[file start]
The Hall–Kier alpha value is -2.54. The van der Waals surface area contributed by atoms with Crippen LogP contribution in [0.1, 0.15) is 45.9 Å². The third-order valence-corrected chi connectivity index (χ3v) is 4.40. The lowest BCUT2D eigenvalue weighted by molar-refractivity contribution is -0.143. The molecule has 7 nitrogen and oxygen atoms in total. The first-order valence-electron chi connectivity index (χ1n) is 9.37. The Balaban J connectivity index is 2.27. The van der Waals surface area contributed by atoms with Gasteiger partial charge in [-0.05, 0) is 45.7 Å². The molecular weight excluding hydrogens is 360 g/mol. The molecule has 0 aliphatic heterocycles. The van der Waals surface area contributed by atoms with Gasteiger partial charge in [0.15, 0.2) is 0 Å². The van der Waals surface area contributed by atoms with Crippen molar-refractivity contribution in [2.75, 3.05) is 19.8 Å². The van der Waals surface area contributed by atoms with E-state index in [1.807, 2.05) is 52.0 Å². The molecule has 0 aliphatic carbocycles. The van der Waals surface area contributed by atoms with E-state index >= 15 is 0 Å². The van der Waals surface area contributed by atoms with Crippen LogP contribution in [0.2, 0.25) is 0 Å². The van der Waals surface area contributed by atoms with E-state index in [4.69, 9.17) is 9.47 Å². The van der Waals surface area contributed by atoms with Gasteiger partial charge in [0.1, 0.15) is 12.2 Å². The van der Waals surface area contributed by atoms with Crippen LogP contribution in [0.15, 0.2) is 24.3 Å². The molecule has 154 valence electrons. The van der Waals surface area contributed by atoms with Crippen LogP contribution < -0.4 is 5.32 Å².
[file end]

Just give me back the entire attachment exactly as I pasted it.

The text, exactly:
The Hall–Kier alpha value is -2.54. The van der Waals surface area contributed by atoms with Crippen LogP contribution in [0.1, 0.15) is 45.9 Å². The third-order valence-corrected chi connectivity index (χ3v) is 4.40. The lowest BCUT2D eigenvalue weighted by molar-refractivity contribution is -0.143. The molecule has 7 nitrogen and oxygen atoms in total. The first-order valence-electron chi connectivity index (χ1n) is 9.37. The Balaban J connectivity index is 2.27. The van der Waals surface area contributed by atoms with Gasteiger partial charge in [-0.05, 0) is 45.7 Å². The molecular weight excluding hydrogens is 360 g/mol. The molecule has 0 aliphatic heterocycles. The van der Waals surface area contributed by atoms with Gasteiger partial charge in [0.15, 0.2) is 0 Å². The van der Waals surface area contributed by atoms with Crippen molar-refractivity contribution in [2.75, 3.05) is 19.8 Å². The van der Waals surface area contributed by atoms with E-state index in [1.807, 2.05) is 52.0 Å². The molecule has 0 aliphatic carbocycles. The van der Waals surface area contributed by atoms with E-state index >= 15 is 0 Å². The van der Waals surface area contributed by atoms with Crippen LogP contribution in [0.2, 0.25) is 0 Å². The van der Waals surface area contributed by atoms with E-state index in [4.69, 9.17) is 9.47 Å². The van der Waals surface area contributed by atoms with Gasteiger partial charge in [0.1, 0.15) is 12.2 Å². The van der Waals surface area contributed by atoms with Crippen LogP contribution in [0.15, 0.2) is 24.3 Å². The molecule has 154 valence electrons. The van der Waals surface area contributed by atoms with Crippen LogP contribution < -0.4 is 5.32 Å².